I combined this week’s Writing on Wednesday exercise with my Blog Series post Living Life With a Major Illness. The exercise today is to write a story from your life. And remember: it has to be 100% true, but it doesn’t have to be 100% of the truth. There’s a difference. The keywords are: The Fight. This is my fight!
Living Life With a Major Illness
Over the course of the past year, I have noticed a proverbial theme emerge when it comes to living life with a major illness:
For Every One Step Forward, I Take Two Steps Back
This is something I have struggled with since my diagnosis. Every time I take a step forward, I seem to take two steps back soon thereafter. Since I began noticing this, I’ve stepped back and am looking at things from a different perspective. (I am sharing my experiences so people can understand something; If I can survive all of this with a positive attitude, anyone can make it through the most difficult circumstances that life may bring).
I am never surprised anymore. Receiving bad news comes with the territory of having a terminal illness. Especially with how rare my disease is, I never know what will happen next. But, having this attitude doesn’t always keep me mentally strong.
To keep a positive attitude while living life with a major illness, you must embrace the importance of acceptance. You have to believe life will improve and get through the five stages of grief. If you get stuck on a step other than acceptance, it can cause catastrophic consequences in the long term.
As my illness has progressed, I have had to accept a lot. Here are some of my examples:
In February 2011, I underwent a surgical lung biopsy. I was diagnosed with a terminal illness called bronchiolitis obliterans. After a month, my oxygen saturation had dropped sharply, causing me to be put on oxygen for the rest of my life. This was incredibly difficult to move past the anger stage, but realizing it’s not curable made it easier to accept. Then other issues started appearing.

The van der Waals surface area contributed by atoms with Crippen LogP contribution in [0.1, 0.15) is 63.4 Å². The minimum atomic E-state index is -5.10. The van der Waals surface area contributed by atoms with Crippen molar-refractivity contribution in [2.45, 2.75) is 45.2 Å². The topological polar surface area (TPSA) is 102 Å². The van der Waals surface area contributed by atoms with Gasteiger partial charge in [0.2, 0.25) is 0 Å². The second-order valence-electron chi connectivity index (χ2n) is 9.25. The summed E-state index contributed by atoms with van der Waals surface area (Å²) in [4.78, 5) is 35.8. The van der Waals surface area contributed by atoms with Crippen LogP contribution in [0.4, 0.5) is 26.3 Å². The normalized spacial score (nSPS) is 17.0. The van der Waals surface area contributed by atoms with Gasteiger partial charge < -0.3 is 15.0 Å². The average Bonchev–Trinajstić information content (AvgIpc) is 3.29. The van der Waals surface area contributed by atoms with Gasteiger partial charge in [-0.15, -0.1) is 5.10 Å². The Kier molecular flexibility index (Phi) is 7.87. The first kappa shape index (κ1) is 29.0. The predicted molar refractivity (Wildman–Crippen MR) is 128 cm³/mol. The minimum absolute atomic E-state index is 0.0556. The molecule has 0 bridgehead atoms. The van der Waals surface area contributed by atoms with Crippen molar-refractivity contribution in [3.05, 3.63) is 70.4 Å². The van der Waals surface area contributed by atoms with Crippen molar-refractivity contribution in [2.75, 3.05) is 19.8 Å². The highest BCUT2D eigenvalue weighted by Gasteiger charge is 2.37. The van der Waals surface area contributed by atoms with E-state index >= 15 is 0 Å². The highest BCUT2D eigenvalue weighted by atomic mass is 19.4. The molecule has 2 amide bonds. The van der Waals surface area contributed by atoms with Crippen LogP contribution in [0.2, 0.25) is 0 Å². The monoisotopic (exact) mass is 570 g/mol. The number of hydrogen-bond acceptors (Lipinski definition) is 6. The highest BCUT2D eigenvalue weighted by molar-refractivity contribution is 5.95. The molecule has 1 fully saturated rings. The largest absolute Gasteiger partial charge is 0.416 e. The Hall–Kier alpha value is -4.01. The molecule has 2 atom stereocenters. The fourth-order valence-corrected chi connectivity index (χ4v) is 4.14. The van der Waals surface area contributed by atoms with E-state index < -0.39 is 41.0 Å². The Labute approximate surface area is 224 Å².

Blood tests showed I had an extremely high cholesterol and triglyceride count. I was put on two medications and altered my diet to extremely health food. This corrected the problem, but I began having severe tachycardia.
My lungs, lacking the ability to provide oxygen to my body, started putting a lot of pressure on my heart. It was causing a condition called hypoxemia. At its worst, my resting heart rate was 160 bpm (beats per minute). Finally after trying multiple doses of a heart medicine, this problem was under control. Then came depression.
Depression can be crippling when you face a severe illness. It blocks your ability to think clearly and can annihilate your long-term outlook. I spoke to my pastor and a psychologist. I was put on anti-depressants. They all led me to spending time in scripture, time in prayer, and better communication with my wife. Doing these things consistently put me back on the right path. Then I ended up hospitalized with pleurisy.
Pleurisy feels like your having a constant heart attack with every breathe. Absolutely excruciating pain. In order to kill the infection, the doctors placed me on a high dose of steroids. Unfortunately, a side effect of steroids is weight gain. I gained over 50 pounds in just under two weeks. Even with my healthy diet, the inability to do physical activity makes it nearly impossible for me to lose the weight. After a month break, another condition struck: swollen lymph nodes.
The lymph nodes in my neck, armpits, and groin all became swollen. The most painful was the one in my neck. Eating and drinking became difficult. Every time I tried to swallow my food, it hurt. After a course of antibiotics, the swelling subsided. Finally, my most recent medical anomaly has taken hold: Tumors in both of my knees.
Having the appearance of large golf balls in the back of my knees, these tumors have doctors confused. They aren’t my lymph nodes like we previously had thought. So what are they? First, some good news. Needle biopsies have shown they are benign and are simply fatty tumors. But why have they appeared so randomly and quickly? The answers are still being searched for.
In the mean time, I am suffering from horrendous knee pain. Two weeks ago, I was given a cortisone injection and instead of helping, it has increased the pain tenfold. Walking is nearly impossible now without assistance and pain medications. This also becomes a problem for my lung disease because my lack of mobility decreases my lung function. It is vital I get to a doctor who can help.
Everything I just described has happened in a six month time span. Changes have happened so rapidly, I’ve had a difficult time comprehending the magnitude of it all. But, I feel God has a purpose for everything, so I take it all in stride. Things may appear bleak, but I am only able to see what God shows me: the present. Living in the here and now is what pushes me on to each day. I’ll stay strong and continue to help others, which helps me in return.
I want all my readers to understand that anything can be overcome. God provides the strength needed to conquer all situations.
If anyone needs some inspiration or advice, I’m no expert, but am willing to help where I can. Please feel free to use the contact form to reach me and I will respond within 24 hours. Thank you and God Bless!